Today is the feast day of George Herbert (1593-1633), one of my favorite poets. It is fitting that we remember him at the beginning of Lent, for his poems are imbued with the season’s themes of repentance and renewal. He was a student of what the Book of Common Prayer calls our “unruly wills and affections,” and could be brutally honest about his own need for divine grace.
I have posted reflections on his life and work before. In Heart Work and Heaven Work (2016), I wrote:
The Herbert whom we meet in his poems is a person very much in process: unfinished, imperfect, always aspiring to something higher. He cared deeply about formation and growth – his own as well as that of his congregation. As poet and priest he used all possible art to move those with ears to hear.
And in “Flie with angels, fall with dust”—Appreciating George Herbert (2019), I celebrated the way he perceived the spiritual richness of the world:
Herbert’s spiritual environment seems so alive with correspondences between visible things and deeper, invisible realities. The Mystery of the world is met in the humblest of circumstances. The burning bush flashes through the surface of the ordinary. Everyday phenomena are saturated with significance.
This year let us honor “the holy Mr. Herbert” (as his parishioners called him) by examining a single poem. Perhaps we will make this an annual tradition on February 27. For today, the poem is “Virtue.”
Sweet day, so cool, so calm, so bright,
The bridal of the earth and sky;
The dew shall weep thy fall to-night,
For thou must die.
Sweet rose, whose hue angry and brave
Bids the rash gazer wipe his eye;
Thy root is ever in its grave,
And thou must die.
Sweet spring, full of sweet days and roses,
A box where sweets compacted lie;
My music shows ye have your closes,
And all must die.
Only a sweet and virtuous soul,
Like season’d timber, never gives;
But though the whole world turn to coal,
Then chiefly lives.
The poem has been called “one of the purest lyrics in the language.” [i] The predominance of one-syllable words exemplifies its “fine poetic thrift.” [ii] The sixteen short lines, divided into four quatrains, overflow—almost miraculously—with diverse images, references and meanings. For example, “The bridal [wedding] of the earth and sky“ invokes the Easter Vigil’s Exultet: How blessed is this night, when earth and heaven are joined. “Thy root is ever in its grave” describes the paradox of mortal life with stunning brevity: even at our liveliest, we are dying creatures. Or as we say on Ash Wednesday: Remember that you are dust.
The poem’s opening line establishes rhythmic beat of successive iambs (short-long): “Sweet day, so cool, so calm, so bright.” This pattern is more or less followed in the first three lines of the first three quatrains, but each fourth line slams on the brakes with its sober message of mortality, delivered in a series of strong beats like the striking of a drum or the tolling of a bell: For thou must die … And thou must die … And all must die.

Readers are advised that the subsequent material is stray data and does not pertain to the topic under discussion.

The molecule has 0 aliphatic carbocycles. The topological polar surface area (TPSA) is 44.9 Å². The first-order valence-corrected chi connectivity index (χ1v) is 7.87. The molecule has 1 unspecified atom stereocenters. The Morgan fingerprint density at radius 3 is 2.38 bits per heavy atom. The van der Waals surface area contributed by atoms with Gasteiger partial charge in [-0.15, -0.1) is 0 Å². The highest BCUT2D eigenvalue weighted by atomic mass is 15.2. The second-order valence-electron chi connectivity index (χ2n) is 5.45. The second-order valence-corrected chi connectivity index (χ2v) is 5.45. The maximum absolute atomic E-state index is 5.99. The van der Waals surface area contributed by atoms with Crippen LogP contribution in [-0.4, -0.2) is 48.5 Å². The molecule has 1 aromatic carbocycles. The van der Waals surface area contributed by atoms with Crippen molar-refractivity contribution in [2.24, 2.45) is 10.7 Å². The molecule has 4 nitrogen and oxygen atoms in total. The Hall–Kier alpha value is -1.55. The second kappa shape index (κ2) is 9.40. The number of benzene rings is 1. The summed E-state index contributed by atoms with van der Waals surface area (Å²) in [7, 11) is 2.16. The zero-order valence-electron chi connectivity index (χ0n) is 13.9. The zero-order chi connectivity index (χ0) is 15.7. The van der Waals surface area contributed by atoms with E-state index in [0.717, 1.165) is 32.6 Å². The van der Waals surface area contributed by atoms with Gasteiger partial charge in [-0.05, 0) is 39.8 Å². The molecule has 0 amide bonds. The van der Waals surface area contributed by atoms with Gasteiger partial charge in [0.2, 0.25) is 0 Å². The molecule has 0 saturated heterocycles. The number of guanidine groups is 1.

Although an apocalyptic wisdom throughout the poem reminds us that days end, flowers wither, seasons pass and worlds burn (“turn to [char]coal”), the first three quatrains seem more celebratory than melancholy. The word “sweet” occurs six times. The inevitable terminations of temporal existence need not diminish whatever pleasures and joys we experience in the moment. However, as the poem’s conclusion insists, the “soul”—our innermost self or enduring identity—can partake of something deeper and more lasting, an essential and enduring stability at its core.
The governing images of the final quatrain, “season’d timber” and “turned to coal,” each call up a constellation of meanings. Timber suggests both the cedars of Lebanon and the cross. And the seasoning of wood represents the testing of the soul, which, by God’s grace, “never gives”—never gives in, never gives up. As Herbert scholar John Drury explains, “Timber is seasoned by being left to dehydrate out of doors undercover for several years, enduring, like the soul, the extremes of weather and the seasons. After that it is stable and strong.” [iii]
But wood is flammable, and the doomsday image of a world-ending fire takes us to the brink of ancient fears of annihilation. But Herbert deftly steers us instead into a place of hope and promise. Wood tested by fire can become a glowing ember, an image of liveliness. Likewise can the tested soul become “a quick [living] coal / of mortall fire,” as Herbert says in another poem, “Employment (II).” And even should the world’s last embers cool and turn to dust, the soul which belongs to God will “chiefly” live. “Chiefly” means particularly, or mostly, but it may also reference Christ, the Chief of history, in whom all are made alive.
Unlike the last line of the first three quatrains, with their percussive stresses hammering out our doom, the stresses of the very last line, reduced from four to three, seem gentler and, aided by the use of a two-syllable word, more lilting: “Then chief-ly lives.” Try reading just the fourth line of each quatrain in succession, and notice the difference in tone at the last.
As it always is with God, life has the last word.
[i] Arnold Stein, George Herbert’s Lyrics (Johns Hopkins, 1968), cited in Helen Wilcox, The English Poems of George Herbert(Cambridge: Cambridge University Press, 2007), 81. I am indebebted to Professor Wilcox for her richly annotated collection of Herbert’s English poems, each of which also includes summaries of the best Herbert criticism over the years. Since his poetry can be difficult and many of his terms archaic, her book is indispensable.
[ii] John Drury, Music at Midnight: The Life and Poetry of George Herbert (Chicago: Chicago University Press, 2014), 59. A must-read if you want to go deeper.
[iii] Ibid., 59.